The New York Fed Wants You to Know All About AIG

Monday, August 01, 2011 , , 0 Comments

It's kind of funny that the NY Fed has an entire "This is what happened with AIG" area on its website. In my mind, it's akin to a serial rapist having a "here's why I'm a registered sex offender" tab on his profile.

On it, you'll find all kinds of overly complicated defenses explanations about the actions the NY Fed took to "save" AIG (read: the dumbass AIG counterparties who made shitty bets), but no mention of why the NY Fed deliberately chose to pay said counterparties 100 cents on the dollar for said shitty bets.

You will, however, see a whole laundry list of horrible things that could have happened had AIG been allowed to fail:

If AIG had been allowed to fail and the parent company had filed for bankruptcy, the consequences and effects could have been severe:

* Many of AIG’s insurance subsidiaries could have been seized by their state and foreign regulators, leaving policyholders facing uncertainty about their rights and claims.
* Seizure of AIG subsidiaries would likely have put a moratorium on claims and withdrawals, and could have impaired those claims in the longer term.
* A run on AIG, in the form of a massive cashing in of insurance policies and annuities, would have strained the company’s ability to meet its obligations to millions of policyholders.
* State and local government entities that had lent investment funds to AIG would have been exposed to losses in an already difficult and deteriorating municipal budget environment.
* Workers whose 401(k) plans had purchased guarantees in the form of stable-value contracts from AIG could have lost that insurance.
* Pension plans would have been forced to write down their AIG-related assets, resulting in significant losses in participants’ portfolios.
* The resulting losses to money market mutual funds, to which millions of Americans entrust their savings, would have had potentially devastating effects on confidence, and would have accelerated the run on various financial institutions.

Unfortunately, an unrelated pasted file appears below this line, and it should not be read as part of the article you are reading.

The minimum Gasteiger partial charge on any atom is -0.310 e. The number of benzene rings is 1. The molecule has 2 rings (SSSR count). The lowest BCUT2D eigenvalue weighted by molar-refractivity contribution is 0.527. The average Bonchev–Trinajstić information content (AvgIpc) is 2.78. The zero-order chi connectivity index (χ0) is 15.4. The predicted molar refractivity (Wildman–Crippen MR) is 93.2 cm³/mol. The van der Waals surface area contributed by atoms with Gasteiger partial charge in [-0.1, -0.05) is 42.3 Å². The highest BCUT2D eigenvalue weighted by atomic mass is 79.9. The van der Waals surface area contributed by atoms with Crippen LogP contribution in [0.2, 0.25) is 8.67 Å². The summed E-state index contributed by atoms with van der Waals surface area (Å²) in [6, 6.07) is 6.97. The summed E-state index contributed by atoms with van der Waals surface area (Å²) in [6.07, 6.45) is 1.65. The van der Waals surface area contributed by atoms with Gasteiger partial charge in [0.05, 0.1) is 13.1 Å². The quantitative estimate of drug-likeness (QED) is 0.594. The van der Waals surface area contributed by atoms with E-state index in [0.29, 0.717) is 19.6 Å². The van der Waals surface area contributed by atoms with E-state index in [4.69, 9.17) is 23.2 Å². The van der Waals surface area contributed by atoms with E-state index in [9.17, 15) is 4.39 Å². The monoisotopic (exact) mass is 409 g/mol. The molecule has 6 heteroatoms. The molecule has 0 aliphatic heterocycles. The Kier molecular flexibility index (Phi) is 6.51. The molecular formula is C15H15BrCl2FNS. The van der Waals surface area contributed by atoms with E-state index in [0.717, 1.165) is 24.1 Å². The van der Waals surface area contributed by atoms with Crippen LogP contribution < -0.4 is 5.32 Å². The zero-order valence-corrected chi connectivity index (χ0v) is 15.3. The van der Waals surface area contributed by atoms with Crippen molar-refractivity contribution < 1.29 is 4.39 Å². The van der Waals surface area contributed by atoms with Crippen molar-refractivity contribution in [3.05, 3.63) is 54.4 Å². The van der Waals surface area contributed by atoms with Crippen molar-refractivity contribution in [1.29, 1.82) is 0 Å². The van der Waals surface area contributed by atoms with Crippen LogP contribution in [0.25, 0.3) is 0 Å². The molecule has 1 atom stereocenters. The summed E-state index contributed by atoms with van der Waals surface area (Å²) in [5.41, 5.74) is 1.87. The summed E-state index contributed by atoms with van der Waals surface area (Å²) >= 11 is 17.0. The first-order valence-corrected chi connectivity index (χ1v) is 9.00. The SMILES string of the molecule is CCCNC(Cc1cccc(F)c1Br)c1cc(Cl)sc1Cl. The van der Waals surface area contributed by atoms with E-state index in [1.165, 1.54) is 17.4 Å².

* Global commercial banks and investment banks would have suffered losses on loans and lines of credit to AIG, and on derivatives contracts and other transactions, potentially causing even greater constraints on the availability of credit to homeowners and businesses.
* Confidence in other insurance providers could have been impacted, leading to a possible run on the industry.

Again, nowhere does it say that counterparties had to be paid 100 cents on the dollar (and yes, America, that was your 100 cents they got). Even the most anti-bailout among us can agree that a total collapse of AIG would have been a catastrophic event, is it really necessary to make such a huge deal over that fact on the face?

As of January 14, 2011, the New York Fed is no longer supplying AIG a lifeline and all NY Fed "loans" have been repaid. We will, of course, never see the tens (or is that hundreds?) of billions paid out to AIG counterparties both here and overseas in the middle of all this nonsense. Oh, and the press release fails to address the fact that the NY Fed actually just traded the responsibility with the U.S. Treasury, who ended up holding 92% of AIG common stock.

There is, again, no mention of that on this lovely little fluff site.

Jr Deputy Accountant

Some say he’s half man half fish, others say he’s more of a seventy/thirty split. Either way he’s a fishy bastard.